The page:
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Study finds language, achievement benefits of universal early childhood education

Science Daily – Staff Writer

“Universal child care that starts as early as age one improves language skills for young children, especially those from low-income families, according to a study of Norway’s child care system by a team of researchers led by Boston College Lynch School of Education Professor Eric Dearing. Offering high-quality child care beginning at age one is reducing early achievement gaps in Norwegian communities, the team reported in a recent edition of the education research journal AERA Open.” (more)

What is innovation in early education and why is it crucial?

Education Dive – Nonie Lesaux and Stephanie Jones

“The term “innovation” can conjure images of Silicon Valley, product pitches, dramatically new ideas for solving problems, and, ultimately, disrupting the status quo. Today, it’s a buzzword used in meeting after meeting — and in strategic plans to inspire change and improvement. It’s exciting for many reasons. What can be more challenging, though, is to think about this notion of innovation in the context of fields where advancement largely depends upon building capacity among adults, to improve relationships and interactions among people. Take, for example, the field of early education, where improving teaching and care practices are a linchpin to improving quality.” (more)

Home routines can boost a child’s readiness for school

Medical X-Press – Julie Davis

“The first day of preschool is a milestone in a child’s life. And parents can help prepare kids for this momentous occasion with everyday family routines that create a nurturing home environment. According to researchers at Albert Einstein College of Medicine in New York City, routines help develop a child’s social and emotional readiness. That’s the ability to handle the challenges of being away from mom and dad, and interact with other children in new environments. It may even contribute to future school and life successes.” (more)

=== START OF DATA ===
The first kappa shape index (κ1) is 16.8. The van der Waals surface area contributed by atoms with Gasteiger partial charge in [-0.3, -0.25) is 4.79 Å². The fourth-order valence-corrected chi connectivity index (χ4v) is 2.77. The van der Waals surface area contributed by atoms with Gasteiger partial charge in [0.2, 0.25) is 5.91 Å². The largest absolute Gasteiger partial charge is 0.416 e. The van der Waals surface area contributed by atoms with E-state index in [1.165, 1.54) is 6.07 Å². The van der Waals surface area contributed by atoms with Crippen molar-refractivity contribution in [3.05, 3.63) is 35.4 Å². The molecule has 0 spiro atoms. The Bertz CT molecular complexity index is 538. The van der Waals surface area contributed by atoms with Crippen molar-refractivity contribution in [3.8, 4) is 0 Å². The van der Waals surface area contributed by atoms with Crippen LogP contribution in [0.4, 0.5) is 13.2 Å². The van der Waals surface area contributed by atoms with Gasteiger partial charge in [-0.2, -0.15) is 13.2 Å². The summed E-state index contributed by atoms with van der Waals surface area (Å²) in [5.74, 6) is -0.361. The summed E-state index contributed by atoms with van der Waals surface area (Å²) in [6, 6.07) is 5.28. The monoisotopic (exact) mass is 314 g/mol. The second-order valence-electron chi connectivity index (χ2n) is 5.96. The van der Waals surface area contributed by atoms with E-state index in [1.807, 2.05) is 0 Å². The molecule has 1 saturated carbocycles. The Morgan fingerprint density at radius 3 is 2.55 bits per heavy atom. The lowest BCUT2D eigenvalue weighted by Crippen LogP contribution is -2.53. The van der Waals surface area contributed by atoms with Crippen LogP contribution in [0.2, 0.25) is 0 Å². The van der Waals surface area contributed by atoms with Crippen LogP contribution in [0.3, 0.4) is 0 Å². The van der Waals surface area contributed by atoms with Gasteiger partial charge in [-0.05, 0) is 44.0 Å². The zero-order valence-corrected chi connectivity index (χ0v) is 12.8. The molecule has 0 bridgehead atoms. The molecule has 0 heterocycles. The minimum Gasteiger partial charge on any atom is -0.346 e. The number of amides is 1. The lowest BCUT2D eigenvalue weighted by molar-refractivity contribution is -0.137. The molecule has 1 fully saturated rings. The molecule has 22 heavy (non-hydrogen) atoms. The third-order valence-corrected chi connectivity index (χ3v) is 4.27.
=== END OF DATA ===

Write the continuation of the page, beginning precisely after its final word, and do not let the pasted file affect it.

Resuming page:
A New Push for Play-Based Learning: Why Districts Say It’s Leading to More Engaged Students, Collaborative Classmates … and Better Grades

The 74 Million – Kate Stringer

“To learn the word “the,” Kristen Bauter’s kindergartners used to sit at their desks with a worksheet and circle words scattered across the page. Now, the 5-year-olds stand at a station digging through shredded blue paper to find cardboard fish marked “the.” It’s a change for the Watertown City School District in far upstate New York, where Bauter works. This year, the district has implemented a play-based learning curriculum for kindergartners and first-graders in its five elementary schools, an effort to make learning more developmentally appropriate and to cultivate students’ social-emotional skills.” (more)

Graduates of early childhood program show greater educational gains as adults

Medical X-Press – Staff Writer

“Students who participated in an intensive childhood education program from preschool to third grade were more likely to achieve an academic degree beyond high school, compared to a similar group that received other intervention services as children, according to a study funded by the National Institutes of Health. Researchers led by Arthur Reynolds, Ph.D., at the University of Minnesota, Minneapolis, followed the 30-year progress of 989 children who attended the Child-Parent Centers (CPC) program in inner-city Chicago as preschoolers. Their findings appear in JAMA Pediatrics.” (more)

How Tips via Text Message May Help Parents and Preschoolers Learn

KQED News Mind/Shift – Daisy Yuhas

“Tending toddlers can require endless reserves of energy. Just ask Huyen Le, supervisor of a family resource center in San Jose, California. After a full day’s work managing children’s reading programs and parenting workshops, she returns home to her own two-year-old daughter, Katelynn. “We do a lot in our center. Sometimes, I forget to do it with my kid at home,” Le says. Seeking inspiration, she turns to her phone where, for the last 10 months, she’s been receiving text messages with simple educational games, tips on how to engage with Katelynn and reminders of simple learning activities they can do together.” (more)